This year, the city of Ikorodu joined the club of cities with one million inhabitants or more, going by the UN population estimates and projections of major urban agglomerations. With a 2022 estimated population of 1,041,166 inhabitants, it is currently Nigeria’s 12th largest city, and the third largest city in the Southwest after Lagos and Ibadan. It has a higher population than several state capitals, including the capital cities of Ekiti, Ogun, Ondo and Osun. Ikorodu is currently more populous than cities like Ilorin, Owerri, Warri, Jos, Umuahia, Maiduguri, Enugu, Lokoja, Bauchi, Abakaliki, Calabar, Gombe and Katsina. Outside Nigeria, Ikorodu can be compared with Oslo, Norway’s largest city, or Sekondi Takoradi, Ghana’s third largest city. The population of the city currently grows at 5.26% annually and it is projected to reach 1.7 million by 2035.1 This new status should be a call to action for all stakeholders.
Lagos State is the only state with two cities with more than one million inhabitants in Nigeria. The city of Lagos itself has a population of over 15 million inhabitants, and it is currently Africa’s third largest city, behind Cairo and Kinshasa. Much of the growth occurring in the city of Lagos in recent years is northward, into Ogun state, although ongoing efforts on the Eko Atlantic City may lead to some southward expansion. The saturation of the city of Lagos is partly responsible for the growth Ikorodu is experiencing. A recent assessment ranked Lagos 172 of 173 cities in the world in terms of liveability.2 The reality is that large cities are not easy to live in and the liveability of cities depends on the planning that has been done in the early days of the evolution of those cities. That Lagos scores low on the liveability scale is a function of the planning that did not occur decades ago.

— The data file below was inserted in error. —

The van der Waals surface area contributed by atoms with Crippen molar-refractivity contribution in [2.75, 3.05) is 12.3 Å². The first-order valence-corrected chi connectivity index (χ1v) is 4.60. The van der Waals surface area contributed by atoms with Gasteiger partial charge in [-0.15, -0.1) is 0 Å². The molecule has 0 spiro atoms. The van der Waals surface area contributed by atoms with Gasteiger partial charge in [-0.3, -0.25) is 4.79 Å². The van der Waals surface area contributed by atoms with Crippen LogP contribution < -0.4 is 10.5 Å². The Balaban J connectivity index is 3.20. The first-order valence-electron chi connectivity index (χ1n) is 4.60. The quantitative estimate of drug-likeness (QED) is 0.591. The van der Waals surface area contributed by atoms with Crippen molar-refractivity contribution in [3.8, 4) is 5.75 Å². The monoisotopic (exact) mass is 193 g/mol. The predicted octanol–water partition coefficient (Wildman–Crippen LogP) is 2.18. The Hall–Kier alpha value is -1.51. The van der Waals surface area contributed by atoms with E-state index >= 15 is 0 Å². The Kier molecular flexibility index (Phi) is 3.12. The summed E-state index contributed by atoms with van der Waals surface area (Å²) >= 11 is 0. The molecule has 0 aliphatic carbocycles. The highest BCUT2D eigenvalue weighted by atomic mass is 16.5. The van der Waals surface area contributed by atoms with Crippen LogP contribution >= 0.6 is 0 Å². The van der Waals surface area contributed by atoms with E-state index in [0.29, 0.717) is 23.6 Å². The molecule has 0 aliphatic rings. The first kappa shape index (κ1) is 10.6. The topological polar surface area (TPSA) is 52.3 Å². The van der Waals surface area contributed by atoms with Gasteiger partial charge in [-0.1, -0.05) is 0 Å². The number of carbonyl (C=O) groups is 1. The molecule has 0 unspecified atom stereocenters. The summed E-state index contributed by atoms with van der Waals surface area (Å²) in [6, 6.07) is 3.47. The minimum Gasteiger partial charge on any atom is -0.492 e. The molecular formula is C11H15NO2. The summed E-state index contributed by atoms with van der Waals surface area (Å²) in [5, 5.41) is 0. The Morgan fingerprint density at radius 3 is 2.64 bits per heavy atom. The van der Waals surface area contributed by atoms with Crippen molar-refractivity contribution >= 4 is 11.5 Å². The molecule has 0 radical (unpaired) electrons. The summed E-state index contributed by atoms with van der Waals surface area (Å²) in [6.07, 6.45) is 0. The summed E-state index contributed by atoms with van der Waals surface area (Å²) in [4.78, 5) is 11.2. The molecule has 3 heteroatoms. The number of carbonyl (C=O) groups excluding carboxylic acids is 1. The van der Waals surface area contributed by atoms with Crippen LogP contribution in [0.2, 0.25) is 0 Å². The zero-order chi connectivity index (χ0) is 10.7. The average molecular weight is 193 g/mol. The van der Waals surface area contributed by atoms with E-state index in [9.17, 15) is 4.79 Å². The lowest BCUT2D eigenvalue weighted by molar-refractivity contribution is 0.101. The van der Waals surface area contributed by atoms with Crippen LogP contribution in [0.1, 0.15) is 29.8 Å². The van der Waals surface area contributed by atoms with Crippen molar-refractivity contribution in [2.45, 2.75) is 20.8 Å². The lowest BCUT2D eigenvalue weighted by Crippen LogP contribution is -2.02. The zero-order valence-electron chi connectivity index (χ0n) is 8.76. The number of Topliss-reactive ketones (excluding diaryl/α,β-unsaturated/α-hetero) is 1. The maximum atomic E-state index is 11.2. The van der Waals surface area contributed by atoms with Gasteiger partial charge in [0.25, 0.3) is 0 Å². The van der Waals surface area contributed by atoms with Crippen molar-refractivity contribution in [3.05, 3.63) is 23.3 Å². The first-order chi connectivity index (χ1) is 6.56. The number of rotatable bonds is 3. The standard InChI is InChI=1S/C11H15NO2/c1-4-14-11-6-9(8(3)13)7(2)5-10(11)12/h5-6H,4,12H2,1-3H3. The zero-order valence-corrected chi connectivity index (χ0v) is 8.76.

Managing a city requires enormous long-term planning and sustained commitment to compliance with the plan. This is partly because of the high population density cities are known for. With a large population of people crammed into a geographical area, everyday human activities begin to have serious implications. For instance, Ikorodu’s one million inhabitants mean a million people who will generate human and domestic wastes every day in perpetuity. And here we are with a city without a sewerage system. All households depend on septic tanks with huge potentials for contaminating the ground, surface water, and shallow wells which are still major sources of water for the majority of the households in the city. The city lacks a proper drainage system, and the gutters are open and prone to being clogged with improperly disposed wastes, much of which are not biodegradable. The emerging city also needs a reliable source of water that should be designed to serve two to three million inhabitants in the next couple of decades. Water and sanitation are key requirements for protecting the city from disease outbreak and if the city is to be liveable, these amenities should be prioritized.
There is need for affordable housing. Having a million city dwellers also means that the cost of housing may increase with time as demand outstrips supply. Cities typically have pull factors to which rural dwellers respond. If there is no adequate housing scheme to meet current and future needs for housing, a huge housing deficit will be witnessed and homelessness will soon become a common feature. At present the city is just sprawling organically in a patternless manner in different directions. It has sprawled to communities like Maya and Ijede. To the south, houses have continued to spring up along Owode-Ibeshe axis and Baiyeku axis. There is also a continuous stretch of built-up areas along the Ikorodu-Sagamu road, down to the boundary between Lagos and Ogun States in Odogunyan, far into Ogijo community in Ogun State. The city has therefore sprawled across a major administrative boundary, raising a question of the extent to which the Lagos State government is responsible for its planning and the power it has to exercise control over it. Nonetheless, a clear plan is required to reflect the type of city envisioned by the state(s), what areas are reserved for industry, commerce, agriculture, residence, sports and green areas etc.